The five Dehmel Lieder (1906–08) act as a bridge in Anton Webern’s musical development. Along with the earliest of the fourteen George Lieder, they represent an initial exploration of a new musical style, while still maintaining substantive ties with the Romantic Lied of Webern’s predecessors. Because the five Dehmel settings are the only songs written by Webern under the direct tutelage of Arnold Schoenberg, they also provide unique insight into Schoenberg’s role as Webern’s teacher at this moment of stylistic shift. This article focuses particularly on the fair copy and sketches of the most extended of the Dehmel songs, “Himmelfahrt,” using linear analysis to show how Webern employed “vagrant” harmonies (in Schoenberg’s terms) and contrapuntal delays of tonal arrivals to arrive at a state of “suspended tonality.” In addition, it engages several markings in the sketches to speculate about Schoenberg’s influence on these songs.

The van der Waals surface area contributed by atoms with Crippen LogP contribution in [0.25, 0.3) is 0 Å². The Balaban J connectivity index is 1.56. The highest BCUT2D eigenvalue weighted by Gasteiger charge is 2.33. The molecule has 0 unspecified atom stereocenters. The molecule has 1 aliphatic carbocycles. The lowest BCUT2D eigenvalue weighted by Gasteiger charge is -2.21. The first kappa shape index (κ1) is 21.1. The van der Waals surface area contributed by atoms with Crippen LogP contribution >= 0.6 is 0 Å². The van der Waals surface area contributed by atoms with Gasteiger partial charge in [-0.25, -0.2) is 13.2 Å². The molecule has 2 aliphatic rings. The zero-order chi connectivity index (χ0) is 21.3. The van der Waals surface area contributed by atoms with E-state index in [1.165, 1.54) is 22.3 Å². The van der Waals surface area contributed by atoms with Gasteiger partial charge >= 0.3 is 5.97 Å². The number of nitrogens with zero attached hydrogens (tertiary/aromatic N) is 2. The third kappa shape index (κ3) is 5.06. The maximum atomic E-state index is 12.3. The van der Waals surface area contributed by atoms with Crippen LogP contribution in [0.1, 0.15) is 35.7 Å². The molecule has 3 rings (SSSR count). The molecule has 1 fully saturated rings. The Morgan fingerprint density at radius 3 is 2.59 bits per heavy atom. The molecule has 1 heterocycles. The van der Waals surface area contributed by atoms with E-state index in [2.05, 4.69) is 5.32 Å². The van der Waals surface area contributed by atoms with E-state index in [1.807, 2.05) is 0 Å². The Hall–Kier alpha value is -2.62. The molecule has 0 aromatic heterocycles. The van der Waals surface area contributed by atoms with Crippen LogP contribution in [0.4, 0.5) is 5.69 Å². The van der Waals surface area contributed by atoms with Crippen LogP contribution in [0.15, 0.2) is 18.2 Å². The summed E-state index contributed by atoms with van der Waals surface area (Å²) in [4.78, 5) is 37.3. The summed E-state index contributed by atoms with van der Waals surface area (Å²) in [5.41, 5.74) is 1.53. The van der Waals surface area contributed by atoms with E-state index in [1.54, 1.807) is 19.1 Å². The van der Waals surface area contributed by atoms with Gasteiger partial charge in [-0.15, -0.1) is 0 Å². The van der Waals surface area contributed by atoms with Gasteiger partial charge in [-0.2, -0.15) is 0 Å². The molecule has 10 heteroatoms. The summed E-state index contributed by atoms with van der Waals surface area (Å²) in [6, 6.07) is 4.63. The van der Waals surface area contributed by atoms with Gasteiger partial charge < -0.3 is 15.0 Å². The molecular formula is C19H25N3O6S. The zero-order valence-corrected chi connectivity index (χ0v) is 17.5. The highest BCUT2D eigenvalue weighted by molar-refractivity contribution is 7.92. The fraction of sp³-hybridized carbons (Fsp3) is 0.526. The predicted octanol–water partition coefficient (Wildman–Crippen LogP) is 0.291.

This article is part of a special, serialized feature: A Music-Theoretical Matrix: Essays in Honor of Allen Forte (Part III).

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